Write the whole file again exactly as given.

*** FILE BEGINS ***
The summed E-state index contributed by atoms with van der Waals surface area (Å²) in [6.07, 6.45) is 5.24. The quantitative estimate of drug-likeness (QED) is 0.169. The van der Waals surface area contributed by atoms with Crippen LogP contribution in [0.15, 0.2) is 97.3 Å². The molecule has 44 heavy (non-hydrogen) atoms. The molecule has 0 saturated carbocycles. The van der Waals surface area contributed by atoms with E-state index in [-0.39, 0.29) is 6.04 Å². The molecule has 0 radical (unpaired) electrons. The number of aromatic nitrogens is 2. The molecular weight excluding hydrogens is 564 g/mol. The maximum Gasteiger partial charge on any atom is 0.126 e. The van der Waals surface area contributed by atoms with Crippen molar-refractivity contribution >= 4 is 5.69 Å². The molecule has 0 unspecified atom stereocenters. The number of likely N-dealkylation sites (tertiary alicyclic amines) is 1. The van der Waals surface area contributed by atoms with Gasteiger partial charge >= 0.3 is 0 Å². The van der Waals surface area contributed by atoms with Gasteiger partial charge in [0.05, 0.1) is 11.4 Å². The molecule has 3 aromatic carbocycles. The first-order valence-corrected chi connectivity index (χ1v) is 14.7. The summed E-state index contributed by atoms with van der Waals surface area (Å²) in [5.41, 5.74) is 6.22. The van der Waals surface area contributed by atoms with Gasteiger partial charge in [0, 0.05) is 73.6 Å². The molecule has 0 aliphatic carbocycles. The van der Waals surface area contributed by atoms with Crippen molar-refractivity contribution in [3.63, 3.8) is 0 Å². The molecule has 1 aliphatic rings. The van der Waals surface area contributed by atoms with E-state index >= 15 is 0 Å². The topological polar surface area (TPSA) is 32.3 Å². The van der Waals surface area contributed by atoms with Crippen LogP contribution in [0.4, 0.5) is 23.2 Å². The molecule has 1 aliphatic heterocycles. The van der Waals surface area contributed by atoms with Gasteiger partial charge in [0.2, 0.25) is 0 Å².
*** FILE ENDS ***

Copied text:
The summed E-state index contributed by atoms with van der Waals surface area (Å²) in [6.07, 6.45) is 5.24. The quantitative estimate of drug-likeness (QED) is 0.169. The van der Waals surface area contributed by atoms with Crippen LogP contribution in [0.15, 0.2) is 97.3 Å². The molecule has 44 heavy (non-hydrogen) atoms. The molecule has 0 saturated carbocycles. The van der Waals surface area contributed by atoms with E-state index in [-0.39, 0.29) is 6.04 Å². The molecule has 0 radical (unpaired) electrons. The number of aromatic nitrogens is 2. The molecular weight excluding hydrogens is 564 g/mol. The maximum Gasteiger partial charge on any atom is 0.126 e. The van der Waals surface area contributed by atoms with Crippen molar-refractivity contribution >= 4 is 5.69 Å². The molecule has 0 unspecified atom stereocenters. The number of likely N-dealkylation sites (tertiary alicyclic amines) is 1. The van der Waals surface area contributed by atoms with Gasteiger partial charge >= 0.3 is 0 Å². The van der Waals surface area contributed by atoms with Gasteiger partial charge in [0.05, 0.1) is 11.4 Å². The molecule has 3 aromatic carbocycles. The first-order valence-corrected chi connectivity index (χ1v) is 14.7. The summed E-state index contributed by atoms with van der Waals surface area (Å²) in [5.41, 5.74) is 6.22. The van der Waals surface area contributed by atoms with Gasteiger partial charge in [0, 0.05) is 73.6 Å². The molecule has 0 aliphatic carbocycles. The van der Waals surface area contributed by atoms with Crippen molar-refractivity contribution in [3.63, 3.8) is 0 Å². The molecule has 1 aliphatic rings. The van der Waals surface area contributed by atoms with E-state index >= 15 is 0 Å². The topological polar surface area (TPSA) is 32.3 Å². The van der Waals surface area contributed by atoms with Crippen LogP contribution in [0.4, 0.5) is 23.2 Å². The molecule has 1 aliphatic heterocycles. The van der Waals surface area contributed by atoms with Gasteiger partial charge in [0.2, 0.25) is 0 Å².